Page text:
The thing that presents an absolute threat to everyone in the LARP and beyond (the city, the country, the world, the universe, the multi-verse… existence…) is sometimes referred to as “the bomb” or even “the bomb that’s bigger than the LARP.” (Other examples include plague-causing viruses and massive invading armies) whatever’s causing the boat to sink or spaceship to break down, Obviously, if something is going to absolutely kill everyone, stopping it is more important to everyone than pretty much anything else. If I wanted to keep my golden widgets for myself because I like material things, but people tell me I have to give it up for the ritual to stop the demon, I’m probably going to give up the widgets. I can’t enjoy having them if I’m dead and the world has been eaten by a demon. I may not even want to demand compensation because stopping the demon is so important. So my widget-collecting plot pretty much dies, and I no longer serve as an obstacle to the ritual going off. Instead, I’m making it as easy as possible.
– Good outpowers Evil.
It’s possible that there are some crazy cultists who want the demon to come. It’s possible some people want to see this world eaten because they hate this world and are planning to teleport to another world. Maybe the demon itself is wandering among the characters, in disguise, trying to regain his world-eating powers. But odds are, they’re the minority. Most theater LARPs have a large number of good guys who want to save the world, a few neutral guys (who want the world saved because that benefits them, too) and a very small minority of evil people. Once Team Good (aka Team White Hat) pools together, Team Evil (aka Team Black Hat) is grossly outpowered and outnumbered.
It’s super easy, because everyone is all working publicly together- it requires no effort to find the items they need and no one is resisting. People drop their other side plots to make sure the demon doesn’t show up- stopping the demon is paramount. The demon cultists, if there are any, don’t provide resistance because there’s a huge number of good guys who could and will shut them down as soon as they try to make a move.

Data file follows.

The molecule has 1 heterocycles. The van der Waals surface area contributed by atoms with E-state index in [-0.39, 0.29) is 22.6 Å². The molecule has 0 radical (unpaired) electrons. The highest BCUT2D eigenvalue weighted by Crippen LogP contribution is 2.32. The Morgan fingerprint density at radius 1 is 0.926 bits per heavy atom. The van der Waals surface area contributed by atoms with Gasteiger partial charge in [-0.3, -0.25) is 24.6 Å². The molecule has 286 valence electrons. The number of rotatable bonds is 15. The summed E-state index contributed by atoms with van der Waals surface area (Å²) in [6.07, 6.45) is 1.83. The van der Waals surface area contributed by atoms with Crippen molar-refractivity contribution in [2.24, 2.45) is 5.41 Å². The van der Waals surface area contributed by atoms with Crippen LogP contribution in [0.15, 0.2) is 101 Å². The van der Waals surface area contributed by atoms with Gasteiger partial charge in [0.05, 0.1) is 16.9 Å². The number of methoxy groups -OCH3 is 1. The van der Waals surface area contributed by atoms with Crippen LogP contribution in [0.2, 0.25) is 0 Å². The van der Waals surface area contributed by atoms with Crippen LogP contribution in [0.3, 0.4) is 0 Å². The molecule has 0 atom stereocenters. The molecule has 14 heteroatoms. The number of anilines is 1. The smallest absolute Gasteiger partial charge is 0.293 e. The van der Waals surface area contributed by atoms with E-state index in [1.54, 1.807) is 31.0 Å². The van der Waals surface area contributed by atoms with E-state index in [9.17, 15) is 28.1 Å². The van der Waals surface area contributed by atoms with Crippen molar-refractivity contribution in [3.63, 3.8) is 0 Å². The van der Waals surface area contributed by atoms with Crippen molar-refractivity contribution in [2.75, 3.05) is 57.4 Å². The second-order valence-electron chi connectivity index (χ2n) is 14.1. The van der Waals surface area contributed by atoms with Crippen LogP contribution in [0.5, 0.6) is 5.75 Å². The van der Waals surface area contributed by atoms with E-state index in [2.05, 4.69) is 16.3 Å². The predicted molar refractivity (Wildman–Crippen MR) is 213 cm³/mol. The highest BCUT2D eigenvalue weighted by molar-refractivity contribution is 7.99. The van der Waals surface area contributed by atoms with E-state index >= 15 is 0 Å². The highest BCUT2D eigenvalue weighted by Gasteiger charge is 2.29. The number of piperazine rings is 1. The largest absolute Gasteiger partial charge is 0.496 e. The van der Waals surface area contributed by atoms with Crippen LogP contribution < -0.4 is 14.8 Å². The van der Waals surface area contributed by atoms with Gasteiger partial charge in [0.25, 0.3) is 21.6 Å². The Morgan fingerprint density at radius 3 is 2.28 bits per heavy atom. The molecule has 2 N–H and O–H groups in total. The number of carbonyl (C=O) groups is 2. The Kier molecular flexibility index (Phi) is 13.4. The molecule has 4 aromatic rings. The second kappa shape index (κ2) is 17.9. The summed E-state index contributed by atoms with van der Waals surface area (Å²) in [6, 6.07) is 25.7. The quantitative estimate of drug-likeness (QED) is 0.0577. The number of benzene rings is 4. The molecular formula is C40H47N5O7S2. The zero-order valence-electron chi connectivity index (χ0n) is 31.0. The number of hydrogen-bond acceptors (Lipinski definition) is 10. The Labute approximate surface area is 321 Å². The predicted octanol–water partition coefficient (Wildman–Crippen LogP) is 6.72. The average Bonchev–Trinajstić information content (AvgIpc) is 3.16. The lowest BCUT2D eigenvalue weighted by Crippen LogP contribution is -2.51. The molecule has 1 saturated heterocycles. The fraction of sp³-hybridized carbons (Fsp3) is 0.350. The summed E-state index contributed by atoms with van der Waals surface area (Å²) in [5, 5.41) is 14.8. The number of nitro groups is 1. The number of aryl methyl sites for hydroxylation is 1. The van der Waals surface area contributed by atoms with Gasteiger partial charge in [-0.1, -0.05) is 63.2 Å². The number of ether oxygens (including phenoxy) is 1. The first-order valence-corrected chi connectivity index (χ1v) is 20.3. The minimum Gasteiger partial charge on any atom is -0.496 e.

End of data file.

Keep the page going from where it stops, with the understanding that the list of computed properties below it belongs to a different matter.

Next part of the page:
Actually, this cause is particularly problem in that it’s common. I think most theater LARPers in the New England community consciously or subconsciously know that Good will likely outnumber Evil. So if you just announce to everyone present “I’m trying to stop a demon and save the world!” you’ve risked revealing yourself to the bad guys, but you’ve also identified yourself to the good guys, who will all now help and defend you. Accidentally telling the demon cultists, if there are any, that you’re one of the people who knows how to stop them, is often meant to be a risk that makes finding allies hard. But it’s not hard if telling everyone at once is likely to negate the risk.
–There’s no reason to doubt the Good Guys
If someone walked up to you at a party and insisted you hand over all your gold because it’s needed for a ritual to stop a demon, you’d probably refuse and walk away. But fantasy settings often have gods and magic and demons that are proven to exist, so if someone tells you they need your gold to stop the demon, it’s perfectly plausible and verifiable.
Actually, this happens even in LARPs where magic and demons are secret. It’s not necessarily purposeful metagaming, but LARPers know they’re playing a LARP. Magic rituals to stop world-eating demons don’t seem plausible in real life, but they pop up all the time in LARPs. Players would rather give up their gold than risk being wrong and letting the world end. Besides, roleplaying finding out about magic for the first time can often be dull or even bring plots to grinding halts. Again, imagine if someone spent four hours trying to convince you to give up your gold coins to stop a demon. Even if they show you magic tricks, or scrolls with prophecies written on them, you’d probably assume it was a con or a prank. Roleplaying believing everything people say about the magic plot is just a hoax or a delusion can just be dull and frustrating.
–Succeeding is satisfying!
I think this is actually why LARPs tend to have more good guys than bad guys. Good guys tend to win- it’s a more popular ending for a story. People like to feel as though they succeeded, or “won” (though, good golly do I hate it when people use the word “win” when talking about LARPs- you can’t win a LARP!- and I myself use the word “win” all the time. It’s a hard habit to break.) If you have a LARP of 20 people, 15 of whom want to save the world and 5 of who don’t, and the world gets saved, 15 walk away feeling like they “won.” If the demon eats the world, then 5 walk away feeling like they’ve “won”. Tilting the odds in favor of good guys is just using simple math to give more of your players a satisfying conclusion.
You could write more bad guys, but for one thing, it’s easier to write a bunch of good guys who could all want the same things than bad guys who all want the same thing. (Think about it- Batman, Robin, Superman and Wonder Woman typically all want to save people, but Lex Luthor, the Joker, Poison Ivy and Catwoman usually all want different things.)